On 2 December, representatives of the ICEM Canadian affiliate Communications, Energy and Paperworkers (CEP) Union participated in a discussion on trade union perspectives on the Canadian bituminous sands, or tar sands or oil sands.
Organized by the Cornell Global Labor Institute and the Canadian Labour Congress (CLC) with the CEP, the session was part of the international trade union World of Work events held at the 17th Conference of the Parties to the United Nations Framework Convention on Climate Change (COP-17) in Durban, South Africa.
Jim Britton, CEP Western Region Vice-President, introduced the CEP and its membership. The CEP is Canada's energy union.
Britton explained why the question of the tar sands cannot be separated from the question of the Keystone XL Pipeline, a new pipeline connecting the province of Alberta with US refineries. CEP has been opposed to the Keystone pipeline, and several previous pipeline proposals, for two reasons: the value-added processing of Canada's bitumen should take place in Canada; and the pipelines stand as a symptom of the lack of a sustainable energy policy in Canada, which is desperately needed.
Sadly, these concerns have not found traction with Canada's present Conservative government, nor with the regulatory bodies or courts in Canada.
An intelligent energy policy could ensure a rational continued development of the tar sands, with the creation of high-quality permanent jobs and a reduction in greenhouse gas emissions. Canadians, including those who mine and process bitumen, want adequate regulation that ensures job creation, environmental protection, respects First Nations' rights, a growing economy and reduced risks for business.
This is an area where everyone could win. Instead, Canada is sacrificing energy security and sustainability for short-term and short-sighted profits. It cannot be jobs "or" the environment, it must be both. CEP members expect it and the CEP will fight for it.
Roland Lefort, President of CEP Local 707, representing thousands of oil sands workers, explained that his position was based on CEP policies on energy, the environment, and Just Transition that have been developed over many years and affirmed at successive CEP Conventions. Together, these call on Canada to develop a plan for the sustainable development of the oil sands.
This plan would ensure, among other things: energy security for Canadians; carbon capture and storage for all new tar sands projects; the promotion of energy conservation; a well-funded Just Transition plan for energy workers and energy-dependent regions of the country; a fulfilment of Canada's commitments to stabilize and then cut greenhouse gas emissions.
Oil sands workers in Canada believe in the science of climate change, the rights of aboriginal peoples, and the protection of Canada's resources. Their position is one of sustainable development. It disagrees with the proposition that there are only two positions on the issue of oil sands development – all or nothing.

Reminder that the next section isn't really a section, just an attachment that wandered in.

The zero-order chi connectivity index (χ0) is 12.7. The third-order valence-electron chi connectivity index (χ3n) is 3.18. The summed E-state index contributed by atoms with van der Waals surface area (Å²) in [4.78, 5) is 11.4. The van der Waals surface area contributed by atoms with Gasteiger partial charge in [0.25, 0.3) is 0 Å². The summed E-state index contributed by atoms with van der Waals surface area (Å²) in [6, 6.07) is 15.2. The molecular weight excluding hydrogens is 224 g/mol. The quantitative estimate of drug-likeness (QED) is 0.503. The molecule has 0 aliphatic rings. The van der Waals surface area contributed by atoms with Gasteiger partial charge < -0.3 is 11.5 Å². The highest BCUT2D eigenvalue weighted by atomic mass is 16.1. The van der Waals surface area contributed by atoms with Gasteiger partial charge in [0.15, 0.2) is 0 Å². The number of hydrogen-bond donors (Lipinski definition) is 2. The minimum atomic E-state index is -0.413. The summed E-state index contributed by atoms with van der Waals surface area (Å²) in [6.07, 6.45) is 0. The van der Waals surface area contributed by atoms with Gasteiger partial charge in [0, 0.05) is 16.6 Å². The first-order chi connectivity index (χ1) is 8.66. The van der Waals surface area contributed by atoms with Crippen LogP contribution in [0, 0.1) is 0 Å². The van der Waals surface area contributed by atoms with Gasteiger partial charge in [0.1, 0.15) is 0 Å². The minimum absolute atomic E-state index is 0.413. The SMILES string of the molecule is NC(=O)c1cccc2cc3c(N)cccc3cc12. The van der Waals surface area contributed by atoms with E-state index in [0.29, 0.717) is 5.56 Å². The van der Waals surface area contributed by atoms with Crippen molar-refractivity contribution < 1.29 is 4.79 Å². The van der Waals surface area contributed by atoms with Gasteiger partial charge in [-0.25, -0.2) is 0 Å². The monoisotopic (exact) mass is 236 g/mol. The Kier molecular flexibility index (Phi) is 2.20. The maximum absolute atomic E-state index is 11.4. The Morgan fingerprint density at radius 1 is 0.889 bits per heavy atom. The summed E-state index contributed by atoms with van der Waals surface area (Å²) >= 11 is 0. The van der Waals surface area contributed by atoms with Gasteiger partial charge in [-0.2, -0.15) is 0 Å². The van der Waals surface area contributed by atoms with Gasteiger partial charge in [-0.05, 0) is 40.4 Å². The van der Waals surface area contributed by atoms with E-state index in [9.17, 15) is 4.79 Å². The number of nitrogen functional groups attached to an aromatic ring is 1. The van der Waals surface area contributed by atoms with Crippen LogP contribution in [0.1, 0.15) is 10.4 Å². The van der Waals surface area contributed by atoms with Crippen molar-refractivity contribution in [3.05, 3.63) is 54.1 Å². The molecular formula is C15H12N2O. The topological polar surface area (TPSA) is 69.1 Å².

The present Canadian government and industry want to extract the oil sands without impediments or controls, while the environmental lobby, which is getting stronger by the day, wants to shut down the oil sands. The CEP believes that there is a position in between, a position of balance, a position for sustainability.
To that effect, the CEP has been working to bring together government, labour, First Nations, and environmentalists to the table to develop the plan on energy as stated in our policies.
Lefort's strong presentation in Durban, backed by his personal credibility as a miner and President of Canada's largest group of unionized oil sands workers, made a huge impact on the audience.
Another panelist was Roger Toussaint of New York City and the Transport Workers' Union (TWU). He stated that the issues involved in the construction of the Keystone XL pipeline affected everyone and his union decided it could not be silent on the issue. Instead of uncontrolled development, there is a potential to move towards a lower-carbon and just economy, with the creation of millions of good jobs in renewable energy, mass transportation, energy-efficient buildings, and the like. Toussaint believes that the global labour movement can lead this change and pointed out the forward-looking policies of the International Transport Workers' Federation (ITF) as an example.
Asking a question from the floor, Anthony Jacobs, Director of National Construction Agreements for the ICEM-affiliated and US-based International Brotherhood of Boilermakers (IBB) stated that he understood Lefort's position, but passionately defended his union's support for the Keystone XL pipeline and the potential construction jobs it represented. Lefort said that he accepted and understood the IBB position but hoped that he understood CEP's.
Other considerations in the debate on the Keystone XL pipeline include the US's dependency on foreign oil and the potential mutual economic benefit to Canada and the US.
The event illustrated the value of unions' direct participation in international events such as COP-17. The value of an opportunity to hear directly from those affected is impossible to overstate.
icem.org, Mon Dec 19 2011